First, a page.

YARMOUTH — Town officials in Yarmouth say a desperately needed federal project to dredge Yarmouth Harbor may finally move forward and remove sediment that is restricting boat traffic in and out of Casco Bay.
Later this week, the U.S. Army Corps of Engineers, which is responsible for maintaining water depths in the access channel that leads to three private marinas and a public boat launch in the harbor, is expected to announce whether the project will be included in its work plan. Officials in the Office of Budget and Management, which develops and approves budgets across the federal government, must sign off on the list of projects.
If approved, the $2.5 million project could begin as soon as October. A private contractor would be hired to begin digging up and removing 60,000 cubic yards of sand and silt that have settled on the floor of the Royal River between the public launch ramp and Casco Bay.
“I’m more hopeful than I’ve been in the last 20 years,” said Ed O’Donnell, chief of the navigation section for the Army Corps’ Greater Boston division in Concord, Mass. “This is the closest the town has gotten to a federally funded dredge.”
Without dredging, the three private marinas, which together contribute more than $25 million annually to the local economy, would continue to see business whittled away as boat owners choose ports of call with deeper harbors and more consistent access, said Deborah Delp, who owns Yankee Marina. Her boatyard has served pleasure cruisers and commercial fishermen for 50 years. But, Delp said, if left unchecked, the harbor’s worsening condition could put her out of business within 10 years.
O’Donnell and the Army Corps’ project manager for the Yarmouth dredge, Michael Walsh, said it’s still uncertain whether the project will be included in the work plan, but signs have been positive. The Army Corps took the step to begin its equivalent of a permit process, and is expected to begin publishing public notices that it is actively pursuing the project.
At low tide, silt and mud block commercial fishing vessels and other large boats from reaching the three marinas, which depend on consistent access to attract customers who rent moorings or have maintenance work performed at the yards. Each year since 1997, when the last federal dredge was completed, material flowing down the Royal River and carried into the river by tidal forces has built up in what should be an 8-foot-deep navigation channel.
The Army Corps is supposed to dredge every 10 years, but because of the economic downturn and reduced federal budgets, the Yarmouth project has been pushed aside in favor of more pressing projects at more strategically important ports, officials said.
Delp said that in recent years, boats at low tide have languished on their sides in mud, stranded by the rising silt banks. Commercial fishermen, whose vessels require deeper water, cannot leave the harbor at low tide.
“I’m going to work as hard as I can to make (the dredge) happen, because they need it,” said Walsh.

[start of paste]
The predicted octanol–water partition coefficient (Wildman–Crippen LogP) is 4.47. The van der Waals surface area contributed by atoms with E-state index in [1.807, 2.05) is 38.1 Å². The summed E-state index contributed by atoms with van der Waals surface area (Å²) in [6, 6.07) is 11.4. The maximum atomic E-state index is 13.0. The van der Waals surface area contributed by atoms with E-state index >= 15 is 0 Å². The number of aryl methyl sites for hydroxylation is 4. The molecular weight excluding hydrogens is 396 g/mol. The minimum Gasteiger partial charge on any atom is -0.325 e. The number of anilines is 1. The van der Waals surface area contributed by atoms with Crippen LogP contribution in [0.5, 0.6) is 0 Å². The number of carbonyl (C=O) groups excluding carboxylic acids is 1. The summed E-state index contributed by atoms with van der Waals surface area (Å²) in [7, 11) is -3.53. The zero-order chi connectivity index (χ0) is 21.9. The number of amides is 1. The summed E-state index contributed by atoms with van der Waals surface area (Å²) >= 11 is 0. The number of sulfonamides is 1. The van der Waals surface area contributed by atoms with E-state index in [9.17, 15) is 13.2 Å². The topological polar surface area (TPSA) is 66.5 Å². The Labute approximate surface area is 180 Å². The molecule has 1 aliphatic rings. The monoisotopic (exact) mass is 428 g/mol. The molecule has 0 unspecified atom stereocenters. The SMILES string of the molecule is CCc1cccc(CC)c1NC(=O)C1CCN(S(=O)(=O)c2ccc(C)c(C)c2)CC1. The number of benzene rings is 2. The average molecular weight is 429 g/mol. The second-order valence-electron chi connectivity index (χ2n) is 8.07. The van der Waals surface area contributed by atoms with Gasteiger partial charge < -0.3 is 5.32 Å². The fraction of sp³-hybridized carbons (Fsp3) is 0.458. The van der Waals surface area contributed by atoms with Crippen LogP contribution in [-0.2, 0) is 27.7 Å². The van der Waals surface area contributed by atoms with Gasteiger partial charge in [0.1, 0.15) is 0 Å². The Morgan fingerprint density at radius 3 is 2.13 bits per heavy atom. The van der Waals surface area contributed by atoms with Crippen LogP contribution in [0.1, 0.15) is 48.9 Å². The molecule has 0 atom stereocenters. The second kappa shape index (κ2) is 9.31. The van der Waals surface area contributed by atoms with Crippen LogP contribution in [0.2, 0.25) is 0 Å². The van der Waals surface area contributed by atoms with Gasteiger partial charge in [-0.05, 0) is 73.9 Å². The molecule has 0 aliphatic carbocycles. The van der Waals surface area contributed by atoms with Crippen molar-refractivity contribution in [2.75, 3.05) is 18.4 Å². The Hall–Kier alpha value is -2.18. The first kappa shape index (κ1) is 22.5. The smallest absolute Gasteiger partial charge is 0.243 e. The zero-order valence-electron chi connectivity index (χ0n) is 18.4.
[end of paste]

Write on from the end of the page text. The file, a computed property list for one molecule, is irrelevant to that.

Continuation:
The marinas often perform smaller dredging operations to clear material from areas that are not maintained by federal authorities, said Curt Mildrum, general manager at Yankee Marina. Those semiregular dredging projects remove only about 2,000 cubic yards at a time, and do not address the needs of the channel that leads to Casco Bay, Mildrum said.
“When word kind of gets out that it’s harder and harder to get up the Royal River, less and less people want to come up here for work and service,” he said.
Steve Woods, chairman of the Yarmouth Town Council, said he and other town officials have been working with Maine’s congressional delegation to push for the funding, although the Army Corps ranks Yarmouth’s project a lower priority than other sites around the country.
“Yarmouth is a smaller dredge (and) just wasn’t as high as a priority,” Woods said. “With the help of our congressional delegation, the Army Corps has suggested there may be relief coming.”
If the project goes forward, a contractor would scoop the material from an 8-foot-wide channel, scooping down 8 feet into the mud to create a channel navigable even during low tide. The work would take roughly six months and would likely be completed during the fall and winter months. The material would be dumped within a predesignated dumping area several miles off shore.
The hoped-for good news from the Army Corps may influence a discussion Thursday by the Town Council, which is preparing to review a nonbinding resolution to study and pursue removal of the Bridge Street Dam upriver from the harbor. Dam removal has been the subject of years of study and discussion in Yarmouth, and has worried marina owners, who fear that releasing the Royal River’s impoundment above a second dam, the East Elm Street Dam, could unleash more silt into the already clogged harbor.
After two rounds of dam removal studies by the town, Delp, the marina owner, said she and the proprietors of the two other boatyards have spent $12,000 to commission their own engineering evaluation. The engineers are expected to make a presentation Thursday at the Town Council workshop, which is slated for 7 p.m. in the American Legion Cabin.
However, Woods said any resolution endorsing dam removal would likely be predicated on the completion of the dredging project.
Matt Byrne can be contacted at 791-6303, or at: